My dad always told me, “If you love what you do, then it won’t feel like a job.” This made me want to pursue my degree because it was something I wanted, rather than something I had to do.
I know the only way I’m going to find happiness and fulfillment is by doing what I love. I love art and being creative.
BRYLIN TOLL 22,
Major: Elementary Education, Trine University
I knew from the time I was in third grade that I would go to college. It was very important to my dad.
But, in high school I struggled with self-confidence and feeling like I wasn’t good enough to get into college.
At Trine, I was able to build my confidence, take risks and challenge myself. Being away at college wasn’t easy for me.
Despite my parents not going to college, they were able to support me. Whenever I was lonely I could call home. When I received texts from them that said, “Way to go!” and “We’re very proud of you,” it made all the difference. Having my parents’ support has mattered a lot.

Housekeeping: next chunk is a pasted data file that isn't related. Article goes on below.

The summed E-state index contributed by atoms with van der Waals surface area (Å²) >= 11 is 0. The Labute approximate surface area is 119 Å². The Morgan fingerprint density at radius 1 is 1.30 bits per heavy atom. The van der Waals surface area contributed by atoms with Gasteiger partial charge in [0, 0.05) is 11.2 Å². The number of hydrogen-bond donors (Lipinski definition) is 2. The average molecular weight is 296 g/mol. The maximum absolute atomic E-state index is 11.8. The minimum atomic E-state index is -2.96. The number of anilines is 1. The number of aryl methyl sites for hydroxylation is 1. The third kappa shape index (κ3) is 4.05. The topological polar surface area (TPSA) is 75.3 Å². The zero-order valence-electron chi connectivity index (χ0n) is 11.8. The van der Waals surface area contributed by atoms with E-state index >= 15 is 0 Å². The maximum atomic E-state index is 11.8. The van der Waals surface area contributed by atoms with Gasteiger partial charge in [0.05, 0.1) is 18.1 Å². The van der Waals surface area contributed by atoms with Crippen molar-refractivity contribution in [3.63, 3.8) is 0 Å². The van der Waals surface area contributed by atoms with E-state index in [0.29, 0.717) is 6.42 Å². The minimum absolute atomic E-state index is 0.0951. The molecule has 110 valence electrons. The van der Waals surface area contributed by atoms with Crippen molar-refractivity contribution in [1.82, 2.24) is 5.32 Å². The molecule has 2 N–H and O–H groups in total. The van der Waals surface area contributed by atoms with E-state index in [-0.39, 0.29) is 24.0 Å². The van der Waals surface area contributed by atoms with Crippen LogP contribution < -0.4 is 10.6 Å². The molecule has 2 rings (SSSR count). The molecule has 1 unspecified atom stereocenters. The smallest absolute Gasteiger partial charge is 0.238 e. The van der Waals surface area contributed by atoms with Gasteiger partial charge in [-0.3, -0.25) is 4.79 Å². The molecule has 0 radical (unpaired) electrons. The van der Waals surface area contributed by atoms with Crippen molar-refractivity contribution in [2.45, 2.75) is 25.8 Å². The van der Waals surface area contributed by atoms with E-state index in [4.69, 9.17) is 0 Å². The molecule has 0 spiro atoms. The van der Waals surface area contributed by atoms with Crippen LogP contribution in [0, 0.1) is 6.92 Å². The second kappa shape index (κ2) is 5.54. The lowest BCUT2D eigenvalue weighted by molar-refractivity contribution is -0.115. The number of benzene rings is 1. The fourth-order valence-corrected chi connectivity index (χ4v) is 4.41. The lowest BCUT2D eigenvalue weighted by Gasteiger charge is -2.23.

My graduating from college not only means so much because I am the first in my family but also because I have been able to overcome the hard times and achieve so much.
EMILY NAPIER 22,
Major: Art Education, University of Saint Francis
When I was in fourth grade, my mom signed me up for the 21st Century Scholar program which sets students up for attending college.
When thinking about going to college, I knew it would be financially difficult for my mom; so I applied for a lot of scholarships.
As a student teacher, I am able to use my experiences to teach other high school students about being able to attend college. For many of these students, the idea of going to college isn’t a possibility.
But, when I share what I did to make it happen, I found they were really interested and wanted to know more.
One of the most important things I have learned is that at college there are lots of programs and services to help students. For those who are the first generation to attend college, there are programs like University of Saint Francis’ TRiO, which supports students with things like mentorship, counseling, financial literacy and tutoring.
It’s important to know help is always available and can make a big difference.
ASPEN DIRR 23,
Major: Elementary Education/Special Education, Huntington University
Coming from difficult lives, my parents didn’t make great choices; but, they were determined to make better choices for their kids.